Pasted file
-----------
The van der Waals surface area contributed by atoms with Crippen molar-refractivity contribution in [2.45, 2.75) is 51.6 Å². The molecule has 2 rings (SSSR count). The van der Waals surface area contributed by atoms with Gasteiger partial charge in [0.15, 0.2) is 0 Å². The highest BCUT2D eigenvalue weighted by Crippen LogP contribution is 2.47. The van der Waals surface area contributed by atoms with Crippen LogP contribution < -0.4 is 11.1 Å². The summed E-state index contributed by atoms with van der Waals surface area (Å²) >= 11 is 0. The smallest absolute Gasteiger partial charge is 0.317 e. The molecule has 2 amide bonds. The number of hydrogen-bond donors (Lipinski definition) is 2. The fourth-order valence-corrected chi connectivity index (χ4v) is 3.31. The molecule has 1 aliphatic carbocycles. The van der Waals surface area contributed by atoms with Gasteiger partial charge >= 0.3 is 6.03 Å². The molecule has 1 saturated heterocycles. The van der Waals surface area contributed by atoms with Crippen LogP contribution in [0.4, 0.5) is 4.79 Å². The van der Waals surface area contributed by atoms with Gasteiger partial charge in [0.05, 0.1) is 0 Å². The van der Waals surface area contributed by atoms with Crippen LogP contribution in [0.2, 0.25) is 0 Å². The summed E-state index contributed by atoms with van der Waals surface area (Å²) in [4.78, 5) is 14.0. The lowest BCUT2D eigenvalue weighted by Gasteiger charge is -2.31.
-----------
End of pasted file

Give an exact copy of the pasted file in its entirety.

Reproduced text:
The van der Waals surface area contributed by atoms with Crippen molar-refractivity contribution in [2.45, 2.75) is 51.6 Å². The molecule has 2 rings (SSSR count). The van der Waals surface area contributed by atoms with Gasteiger partial charge in [0.15, 0.2) is 0 Å². The highest BCUT2D eigenvalue weighted by Crippen LogP contribution is 2.47. The van der Waals surface area contributed by atoms with Crippen LogP contribution < -0.4 is 11.1 Å². The summed E-state index contributed by atoms with van der Waals surface area (Å²) >= 11 is 0. The smallest absolute Gasteiger partial charge is 0.317 e. The molecule has 2 amide bonds. The number of hydrogen-bond donors (Lipinski definition) is 2. The fourth-order valence-corrected chi connectivity index (χ4v) is 3.31. The molecule has 1 aliphatic carbocycles. The van der Waals surface area contributed by atoms with Gasteiger partial charge >= 0.3 is 6.03 Å². The molecule has 1 saturated heterocycles. The van der Waals surface area contributed by atoms with Crippen LogP contribution in [0.4, 0.5) is 4.79 Å². The van der Waals surface area contributed by atoms with Gasteiger partial charge in [0.05, 0.1) is 0 Å². The van der Waals surface area contributed by atoms with Crippen LogP contribution in [0.2, 0.25) is 0 Å². The summed E-state index contributed by atoms with van der Waals surface area (Å²) in [4.78, 5) is 14.0. The lowest BCUT2D eigenvalue weighted by Gasteiger charge is -2.31.